“What a strange young man,” exclaimed the Duchess; “now do take me into the next room,” she went on almost in the same breath, “I’m just dying for some iced coffee.”
Yeovil escorted her through the throng of Ronnie-worshippers to the desired haven of refreshment.
“Marvellous!” Mrs. Menteith-Mendlesohnn was exclaiming in ringing trumpet tones; “of course I always knew he could play, but this is not mere piano playing, it is tone-mastery, it is sound magic. Mrs. Yeovil has introduced us to a new star in the musical firmament. Do you know, I feel this afternoon just like Cortez, in the poem, gazing at the newly discovered sea.”
“‘Silent upon a peak in Darien,’” quoted a penetrating voice that could only belong to Joan Mardle; “I say, can any one picture Mrs. Menteith-Mendlesohnn silent on any peak or under any circumstances?”
If any one had that measure of imagination, no one acknowledged the fact.
“A great gift and a great responsibility,” Canon Mousepace was assuring the Gräfin; “the power of evoking sublime melody is akin to the power of awakening thought; a musician can appeal to dormant consciousness as the preacher can appeal to dormant conscience. It is a responsibility, an instrument for good or evil. Our young friend here, we may be sure, will use it as an instrument for good. He has, I feel certain, a sense of his responsibility.”
“He is a nice boy,” said the Gräfin simply; “he has such pretty hair.”
In one of the window recesses Rhapsodie Pantril was talking vaguely but beautifully to a small audience on the subject of chromatic chords; she had the advantage of knowing what she was talking about, an advantage that her listeners did not in the least share. “All through his playing there ran a tone-note of malachite green,” she declared recklessly, feeling safe from immediate contradiction; “malachite green, my colour—the colour of striving.”
Having satisfied the ruling passion that demanded gentle and dextrous self-advertisement, she realised that the Augusta Smith in her craved refreshment, and moved with one of her over-awed admirers towards the haven where peaches and iced coffee might be considered a certainty.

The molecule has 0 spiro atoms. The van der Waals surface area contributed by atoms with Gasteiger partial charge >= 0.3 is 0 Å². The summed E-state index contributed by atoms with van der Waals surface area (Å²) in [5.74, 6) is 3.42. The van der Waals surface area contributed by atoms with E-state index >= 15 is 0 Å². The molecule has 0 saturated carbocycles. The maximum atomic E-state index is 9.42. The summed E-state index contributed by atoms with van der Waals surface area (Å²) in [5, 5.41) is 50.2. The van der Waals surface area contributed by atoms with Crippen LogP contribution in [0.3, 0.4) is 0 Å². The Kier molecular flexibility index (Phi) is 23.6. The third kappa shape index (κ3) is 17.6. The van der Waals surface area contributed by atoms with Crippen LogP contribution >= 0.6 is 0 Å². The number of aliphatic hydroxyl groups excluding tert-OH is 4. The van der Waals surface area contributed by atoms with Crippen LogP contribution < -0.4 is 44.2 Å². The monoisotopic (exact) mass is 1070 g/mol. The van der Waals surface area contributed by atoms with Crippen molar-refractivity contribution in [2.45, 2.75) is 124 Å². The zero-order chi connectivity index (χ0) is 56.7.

The refreshment alcove, which was really a good-sized room, a sort of chapel-of-ease to the larger drawing-room, was already packed with a crowd who felt that they could best discuss Ronnie’s triumph between mouthfuls of fruit salad and iced draughts of hock-cup. So brief is human glory that two or three independent souls had even now drifted from the theme of the moment on to other more personally interesting topics.
“Iced mulberry salad, my dear, it’s a spécialité de la maison, so to speak; they say the roving husband brought the recipe from Astrakhan, or Seville, or some such outlandish place.”
“I wish my husband would roam about a bit and bring back strange palatable dishes. No such luck, he’s got asthma and has to keep on a gravel soil with a south aspect and all sorts of other restrictions.”
“I don’t think you’re to be pitied in the least; a husband with asthma is like a captive golf-ball, you can always put your hand on him when you want him.”
“All the hangings, violette de Parme, all the furniture, rosewood. Nothing is to be played in it except Mozart. Mozart only. Some of my friends wanted me to have a replica of the Mozart statue at Vienna put up in a corner of the room, with flowers always around it, but I really couldn’t. I couldn’t. One is so tired of it, one sees it everywhere. I couldn’t do it. I’m like that, you know.”
“Yes, I’ve secured the hero of the hour, Ronnie Storre, oh yes, rather. He’s going to join our yachting trip, third week of August. We’re going as far afield as Fiume, in the Adriatic—or is it the Ægean? Won’t it be jolly. Oh no, we’re not asking Mrs. Yeovil; it’s quite a small yacht you know—at least, it’s a small party.”
The excellent von Tolb took her departure, bearing off with her the Landgraf, who had already settled the date and duration of Ronnie’s Christmas visit.